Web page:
My stepdaughter's birth story makes me sad I didn't give birth myself
I married my husband when I was 40. I’d already made the decision to not have children, and most of the time, I’m 100 percent fine with that. I never regret it, knowing the realities of parenthood. However, there’s one time I get a pang I can’t explain except to say it’s basic biology.
Marriage made me a stepmom. My husband had a daughter who was 8 years old at the time we met. Most of the time when she’s with us, it feels like we are a family even though it is only temporary. But occasionally they launch into a conversation that separates me.
“Did I tell you about the night you were born?” he’ll ask.
She loves to hear that story. It’s the typical “rush to the hospital in labor” story that most parents have. But every time the conversation starts, I feel squirmy, and I can’t explain why. As I get older, I’ve begun spending more time analyzing that feeling and trying to put a name to it.
On the surface, it’s simply a story I'm not in. We can talk about the things we’ve done together and even things that happen when she isn’t with us. But it goes beyond that. There are plenty of stories about the years before I was around, and none of them make me squirmy.
So I’ve come to the conclusion it’s biological. When you love someone, nature dictates you have a child together. If you don’t have a child together, even if you have no interest in it, you can still have a pang thanks to Mother Nature. Raising a child is hard work, requiring complete dedication and sacrifice. You can know that in your mind, but there’s still something that stirs inside you when you realize you will never create life with the person you love.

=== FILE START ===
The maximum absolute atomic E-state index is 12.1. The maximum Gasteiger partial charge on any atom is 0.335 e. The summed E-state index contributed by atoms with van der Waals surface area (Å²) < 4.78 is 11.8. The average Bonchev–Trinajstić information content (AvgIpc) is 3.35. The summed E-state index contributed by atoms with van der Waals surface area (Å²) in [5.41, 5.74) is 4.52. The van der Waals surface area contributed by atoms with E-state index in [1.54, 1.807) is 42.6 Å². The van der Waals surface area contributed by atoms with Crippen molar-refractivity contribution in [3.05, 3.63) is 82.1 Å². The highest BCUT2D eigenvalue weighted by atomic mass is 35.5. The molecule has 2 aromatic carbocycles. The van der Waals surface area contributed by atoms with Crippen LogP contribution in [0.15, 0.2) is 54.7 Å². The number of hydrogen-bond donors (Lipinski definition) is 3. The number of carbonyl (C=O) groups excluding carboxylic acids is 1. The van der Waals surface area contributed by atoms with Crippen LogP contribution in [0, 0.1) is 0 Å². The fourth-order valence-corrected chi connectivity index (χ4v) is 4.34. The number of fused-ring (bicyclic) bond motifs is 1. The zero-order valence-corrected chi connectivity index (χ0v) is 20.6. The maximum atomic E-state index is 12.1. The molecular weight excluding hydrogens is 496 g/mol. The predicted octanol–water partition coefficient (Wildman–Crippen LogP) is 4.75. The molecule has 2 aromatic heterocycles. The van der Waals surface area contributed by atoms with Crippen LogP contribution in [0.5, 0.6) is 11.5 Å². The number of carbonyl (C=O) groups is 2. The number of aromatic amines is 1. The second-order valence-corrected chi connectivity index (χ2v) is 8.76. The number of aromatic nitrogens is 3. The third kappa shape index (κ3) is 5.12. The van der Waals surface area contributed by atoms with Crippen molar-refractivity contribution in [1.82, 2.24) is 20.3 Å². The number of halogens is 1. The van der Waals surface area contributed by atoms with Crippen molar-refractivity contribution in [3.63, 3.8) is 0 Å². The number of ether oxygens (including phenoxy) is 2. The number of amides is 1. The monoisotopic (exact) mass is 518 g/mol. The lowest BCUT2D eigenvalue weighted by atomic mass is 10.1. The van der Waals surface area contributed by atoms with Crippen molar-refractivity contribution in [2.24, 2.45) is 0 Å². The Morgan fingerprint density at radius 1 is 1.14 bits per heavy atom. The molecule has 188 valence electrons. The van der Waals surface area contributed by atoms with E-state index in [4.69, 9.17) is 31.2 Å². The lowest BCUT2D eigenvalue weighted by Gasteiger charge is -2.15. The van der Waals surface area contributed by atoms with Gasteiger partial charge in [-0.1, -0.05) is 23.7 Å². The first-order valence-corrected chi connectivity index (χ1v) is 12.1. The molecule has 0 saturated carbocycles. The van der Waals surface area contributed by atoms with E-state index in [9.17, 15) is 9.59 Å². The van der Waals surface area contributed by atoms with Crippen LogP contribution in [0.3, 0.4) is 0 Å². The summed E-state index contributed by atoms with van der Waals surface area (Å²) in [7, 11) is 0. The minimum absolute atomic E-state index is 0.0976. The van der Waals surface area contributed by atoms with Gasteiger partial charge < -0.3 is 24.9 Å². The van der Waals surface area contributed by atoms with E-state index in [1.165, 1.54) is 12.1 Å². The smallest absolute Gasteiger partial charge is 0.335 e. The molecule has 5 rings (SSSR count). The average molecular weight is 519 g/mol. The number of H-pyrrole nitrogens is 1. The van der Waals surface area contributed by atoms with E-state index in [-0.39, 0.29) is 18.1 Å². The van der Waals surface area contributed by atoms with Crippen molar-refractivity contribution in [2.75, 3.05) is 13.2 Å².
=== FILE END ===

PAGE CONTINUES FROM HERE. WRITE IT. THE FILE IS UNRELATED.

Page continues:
I wonder if moms who remarry and don't have more kids feel this way. Do they feel some biological pang when they realize they won’t have a child with the person they love? What happens when child-free women reach their senior years and marry a man with children? Do they still feel that pang?
Interestingly, I only briefly had a desire to have children. It was in my late 20s, when everyone else was saying that was what I was supposed to be doing. “Better get started soon, or it will be too late,” people told me over and over. After replying for a while that I didn’t want children, I started to wonder if maybe I did and just didn’t realize it.
But as I’ve gotten older and seen how my friends’ lives are, I know that it wasn’t the life for me. I would have adapted, of course, and I probably would have been a great mother. But the long, sleepless nights, the constant worrying and the responsibility of it all sound terrifying to me. I completely admire everyone who chooses motherhood and does a great job at it. I simply am not that person.
While I’ll never regret my choice to remain child free, there are times when nature takes over. The good news is, those pangs pass very quickly, and soon I’ve forgotten all about it. Even better, once you reach 40, nobody asks you when you’re going to have children. That may be one of the best things about getting older.